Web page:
By blood we live, p.19
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       By Blood We Live, p.19

           Glen Duncan
 

  Not least because it had taken me this long to notice him. He limped out of the shadow by the overturned trailer, took a half-dozen unsteady steps, then stood, trembling. He didn’t appear to be tethered.

  He didn’t move when I approached him. (Not knowing, quite, why I was approaching him. Except at the soft insistence—Lash-enriched—of the air around me, that even in its reek of engine oil and human shit said to approach him.) It was very quiet. One of the street lights buzzed. I was aware of time, of wasting valuable seconds and minutes in which Justine’s trail could only be cooling—but I couldn’t help it. My practical self was working through the understandable questions: How could a horse be …? Whose …? Surely a permit … And not even tied … How could …? While the rest of me had accepted the moment’s obscure gravity.

  I couldn’t remember when I’d seen an animal in worse shape. Aside from his grotesque thinness and distended belly there were unhealed gashes all over him. His left eye was swollen shut by a hot, delighted infection. There were maggots in one wound on his right foreleg. Sepsis oozing from another on his haunch. When I put my hand gently on his quivering neck, he urinated, a hot arrow of blood. Via an impenetrable association he reminded me of the old beggar man I’d seen on the drive at Las Rosas. I’d forgotten about that. The crutch, the grinning face, the cryptic remark: You’re going the wrong way.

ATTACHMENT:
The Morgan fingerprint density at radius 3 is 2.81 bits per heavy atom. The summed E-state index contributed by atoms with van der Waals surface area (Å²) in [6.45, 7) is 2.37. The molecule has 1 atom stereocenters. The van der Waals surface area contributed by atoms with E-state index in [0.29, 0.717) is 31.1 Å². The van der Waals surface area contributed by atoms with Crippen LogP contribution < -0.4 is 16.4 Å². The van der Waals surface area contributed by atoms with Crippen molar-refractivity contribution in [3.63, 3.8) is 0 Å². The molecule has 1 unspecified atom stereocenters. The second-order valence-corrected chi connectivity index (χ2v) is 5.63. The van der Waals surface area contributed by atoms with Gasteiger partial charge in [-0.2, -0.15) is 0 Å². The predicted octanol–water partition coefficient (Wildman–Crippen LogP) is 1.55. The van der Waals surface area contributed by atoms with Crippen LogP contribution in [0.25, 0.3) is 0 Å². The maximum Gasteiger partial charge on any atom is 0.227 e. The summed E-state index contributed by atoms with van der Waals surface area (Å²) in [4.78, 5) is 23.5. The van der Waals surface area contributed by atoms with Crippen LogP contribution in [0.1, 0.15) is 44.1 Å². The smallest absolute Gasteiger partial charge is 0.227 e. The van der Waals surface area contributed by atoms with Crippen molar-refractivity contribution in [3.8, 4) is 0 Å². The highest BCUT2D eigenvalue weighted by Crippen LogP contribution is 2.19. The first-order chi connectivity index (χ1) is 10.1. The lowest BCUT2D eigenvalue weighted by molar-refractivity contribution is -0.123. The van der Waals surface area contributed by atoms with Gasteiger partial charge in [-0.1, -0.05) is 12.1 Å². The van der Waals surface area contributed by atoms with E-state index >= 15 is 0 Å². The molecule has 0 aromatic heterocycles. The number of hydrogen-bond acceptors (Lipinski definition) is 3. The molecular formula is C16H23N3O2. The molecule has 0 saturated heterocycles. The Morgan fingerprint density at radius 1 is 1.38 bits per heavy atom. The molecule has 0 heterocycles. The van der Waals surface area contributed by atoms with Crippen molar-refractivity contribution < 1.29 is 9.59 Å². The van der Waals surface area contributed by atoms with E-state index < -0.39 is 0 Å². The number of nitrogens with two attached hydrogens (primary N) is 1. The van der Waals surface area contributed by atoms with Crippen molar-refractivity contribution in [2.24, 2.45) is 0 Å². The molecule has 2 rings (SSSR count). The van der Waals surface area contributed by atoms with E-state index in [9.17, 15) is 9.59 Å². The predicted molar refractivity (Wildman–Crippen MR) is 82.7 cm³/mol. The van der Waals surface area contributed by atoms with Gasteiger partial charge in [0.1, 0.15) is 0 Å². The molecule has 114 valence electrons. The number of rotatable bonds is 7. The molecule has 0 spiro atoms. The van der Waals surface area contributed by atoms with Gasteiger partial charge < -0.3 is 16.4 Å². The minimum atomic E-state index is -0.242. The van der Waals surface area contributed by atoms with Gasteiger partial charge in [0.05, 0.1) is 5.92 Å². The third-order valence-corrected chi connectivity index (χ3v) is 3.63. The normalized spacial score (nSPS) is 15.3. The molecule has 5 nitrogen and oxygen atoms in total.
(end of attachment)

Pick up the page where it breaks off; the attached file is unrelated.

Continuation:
“Shshsh,” I said, though the horse hadn’t, beyond his laboured breathing, made a sound. I rested my forehead against his muzzle. His shivering was almost a thing of disgust.

  I don’t quite know how long we stood together like that, out of time. I was thinking of the scene in Crime and Punishment that never failed to wreck my heart, the milk-cart horse whipped to death by his driver, the crowd laughing, egging the driver on—but there was something else it reminded me of, something …

  It didn’t matter. I fetched the pistol, a Glock 32, from the VanHome’s glovebox (Justine insisted on a gun in every vehicle) and drew his head down and placed the barrel in his ear. I worried for a moment that the noise would attract attention. But the area had already made it clear that gunshots weren’t rarities here. In any case, I was resolved.

  His big skull was full of exhaustion. I embraced him, gently.

  Then stood back and pulled the trigger.

  I picked up Justine’s scent again thirty minutes later. West on West Carey Boulevard, south on Martin Luther King, west on Balzar Avenue. Warm. Warmer. Hot. Red hot. 1388. By which time I didn’t need her scar on the atmosphere. By which time the spilled blood was blaring.

  Sunrise eighty-two minutes away. I wasn’t worried. The VanHome had a built-in blackout compartment. (Justine should have taken this instead of her Jeep.) I’d go to one of the underground casino lots. There was time.

  I found Karl Leath as she’d left him (aside from the glut of circumstantial evidence there was no mistaking either my girl’s physical scent or its soul’s correlate), on his back on the bed, one pale and varicosed leg hanging over the edge, bottom jaw missing, throat torn open. His eyes were wide, showing mostly whites. His tongue lolled, lewd and frank as an Aztec god’s.

  “She made quite a mess,” a female voice said.

  At the risk of redundancy, let me tell you I’m not easily startled. It had probably been a thousand years since anyone had given me a fright. But I’d poured all my consciousness into Justine’s slipstream and left none for what was going on in my own. Therefore I started—and turned.